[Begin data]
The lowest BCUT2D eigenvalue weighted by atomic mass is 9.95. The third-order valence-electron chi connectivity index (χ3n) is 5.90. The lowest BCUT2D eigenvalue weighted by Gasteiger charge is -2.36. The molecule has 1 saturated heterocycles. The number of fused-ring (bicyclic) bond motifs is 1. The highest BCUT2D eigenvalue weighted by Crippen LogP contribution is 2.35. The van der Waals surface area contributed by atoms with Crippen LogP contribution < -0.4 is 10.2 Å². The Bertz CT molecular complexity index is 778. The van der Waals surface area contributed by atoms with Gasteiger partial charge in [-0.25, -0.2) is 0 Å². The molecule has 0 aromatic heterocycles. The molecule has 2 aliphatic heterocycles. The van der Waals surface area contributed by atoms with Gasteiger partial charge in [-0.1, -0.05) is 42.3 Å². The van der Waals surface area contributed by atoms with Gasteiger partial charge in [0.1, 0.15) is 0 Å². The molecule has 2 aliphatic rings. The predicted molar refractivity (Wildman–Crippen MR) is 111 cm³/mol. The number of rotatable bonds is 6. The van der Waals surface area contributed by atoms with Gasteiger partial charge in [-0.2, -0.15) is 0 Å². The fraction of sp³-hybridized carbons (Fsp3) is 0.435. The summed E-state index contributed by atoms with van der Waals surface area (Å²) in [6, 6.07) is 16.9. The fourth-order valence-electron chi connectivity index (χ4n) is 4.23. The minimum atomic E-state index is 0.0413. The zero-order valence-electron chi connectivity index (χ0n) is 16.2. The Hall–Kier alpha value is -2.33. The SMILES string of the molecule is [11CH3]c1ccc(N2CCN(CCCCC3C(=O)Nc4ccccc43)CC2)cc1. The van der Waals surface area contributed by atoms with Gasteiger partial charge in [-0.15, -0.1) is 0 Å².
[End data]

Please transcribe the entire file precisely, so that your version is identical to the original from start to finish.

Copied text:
The lowest BCUT2D eigenvalue weighted by atomic mass is 9.95. The third-order valence-electron chi connectivity index (χ3n) is 5.90. The lowest BCUT2D eigenvalue weighted by Gasteiger charge is -2.36. The molecule has 1 saturated heterocycles. The number of fused-ring (bicyclic) bond motifs is 1. The highest BCUT2D eigenvalue weighted by Crippen LogP contribution is 2.35. The van der Waals surface area contributed by atoms with Crippen LogP contribution < -0.4 is 10.2 Å². The Bertz CT molecular complexity index is 778. The van der Waals surface area contributed by atoms with Gasteiger partial charge in [-0.25, -0.2) is 0 Å². The molecule has 0 aromatic heterocycles. The molecule has 2 aliphatic heterocycles. The van der Waals surface area contributed by atoms with Gasteiger partial charge in [-0.1, -0.05) is 42.3 Å². The van der Waals surface area contributed by atoms with Gasteiger partial charge in [0.1, 0.15) is 0 Å². The molecule has 2 aliphatic rings. The predicted molar refractivity (Wildman–Crippen MR) is 111 cm³/mol. The number of rotatable bonds is 6. The van der Waals surface area contributed by atoms with Gasteiger partial charge in [-0.2, -0.15) is 0 Å². The fraction of sp³-hybridized carbons (Fsp3) is 0.435. The summed E-state index contributed by atoms with van der Waals surface area (Å²) in [6, 6.07) is 16.9. The fourth-order valence-electron chi connectivity index (χ4n) is 4.23. The minimum atomic E-state index is 0.0413. The zero-order valence-electron chi connectivity index (χ0n) is 16.2. The Hall–Kier alpha value is -2.33. The SMILES string of the molecule is [11CH3]c1ccc(N2CCN(CCCCC3C(=O)Nc4ccccc43)CC2)cc1. The van der Waals surface area contributed by atoms with Gasteiger partial charge in [-0.15, -0.1) is 0 Å².